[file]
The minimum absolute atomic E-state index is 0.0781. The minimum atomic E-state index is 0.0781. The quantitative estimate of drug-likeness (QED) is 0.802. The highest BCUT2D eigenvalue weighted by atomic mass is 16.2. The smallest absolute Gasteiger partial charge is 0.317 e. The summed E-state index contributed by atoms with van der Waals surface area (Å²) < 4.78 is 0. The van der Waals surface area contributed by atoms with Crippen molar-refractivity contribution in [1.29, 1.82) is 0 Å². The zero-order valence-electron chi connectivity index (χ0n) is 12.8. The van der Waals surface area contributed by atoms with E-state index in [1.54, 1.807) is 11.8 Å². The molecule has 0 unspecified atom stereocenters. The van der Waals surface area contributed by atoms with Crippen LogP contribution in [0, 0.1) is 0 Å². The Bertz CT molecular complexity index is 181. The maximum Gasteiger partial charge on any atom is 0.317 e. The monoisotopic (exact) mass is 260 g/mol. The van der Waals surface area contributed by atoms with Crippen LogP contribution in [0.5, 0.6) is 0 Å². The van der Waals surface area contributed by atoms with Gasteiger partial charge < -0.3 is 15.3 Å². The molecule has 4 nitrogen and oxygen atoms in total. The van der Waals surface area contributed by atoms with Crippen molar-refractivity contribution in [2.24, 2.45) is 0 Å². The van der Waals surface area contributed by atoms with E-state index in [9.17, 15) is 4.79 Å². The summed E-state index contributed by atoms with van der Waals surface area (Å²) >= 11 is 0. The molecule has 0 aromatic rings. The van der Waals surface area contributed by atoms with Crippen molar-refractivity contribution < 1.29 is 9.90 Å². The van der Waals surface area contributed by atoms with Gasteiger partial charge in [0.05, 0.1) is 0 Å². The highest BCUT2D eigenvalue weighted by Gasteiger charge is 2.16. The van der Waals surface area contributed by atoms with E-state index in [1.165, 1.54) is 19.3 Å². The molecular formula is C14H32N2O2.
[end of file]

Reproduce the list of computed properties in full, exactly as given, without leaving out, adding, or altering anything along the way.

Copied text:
The minimum absolute atomic E-state index is 0.0781. The minimum atomic E-state index is 0.0781. The quantitative estimate of drug-likeness (QED) is 0.802. The highest BCUT2D eigenvalue weighted by atomic mass is 16.2. The smallest absolute Gasteiger partial charge is 0.317 e. The summed E-state index contributed by atoms with van der Waals surface area (Å²) < 4.78 is 0. The van der Waals surface area contributed by atoms with Crippen molar-refractivity contribution in [1.29, 1.82) is 0 Å². The zero-order valence-electron chi connectivity index (χ0n) is 12.8. The van der Waals surface area contributed by atoms with E-state index in [1.54, 1.807) is 11.8 Å². The molecule has 0 unspecified atom stereocenters. The van der Waals surface area contributed by atoms with Crippen LogP contribution in [0, 0.1) is 0 Å². The Bertz CT molecular complexity index is 181. The maximum Gasteiger partial charge on any atom is 0.317 e. The monoisotopic (exact) mass is 260 g/mol. The van der Waals surface area contributed by atoms with Crippen LogP contribution in [0.5, 0.6) is 0 Å². The van der Waals surface area contributed by atoms with Gasteiger partial charge < -0.3 is 15.3 Å². The molecule has 4 nitrogen and oxygen atoms in total. The van der Waals surface area contributed by atoms with Crippen molar-refractivity contribution in [2.24, 2.45) is 0 Å². The van der Waals surface area contributed by atoms with E-state index in [9.17, 15) is 4.79 Å². The summed E-state index contributed by atoms with van der Waals surface area (Å²) >= 11 is 0. The molecule has 0 aromatic rings. The van der Waals surface area contributed by atoms with Crippen molar-refractivity contribution < 1.29 is 9.90 Å². The van der Waals surface area contributed by atoms with Gasteiger partial charge in [0.05, 0.1) is 0 Å². The highest BCUT2D eigenvalue weighted by Gasteiger charge is 2.16. The van der Waals surface area contributed by atoms with E-state index in [1.165, 1.54) is 19.3 Å². The molecular formula is C14H32N2O2.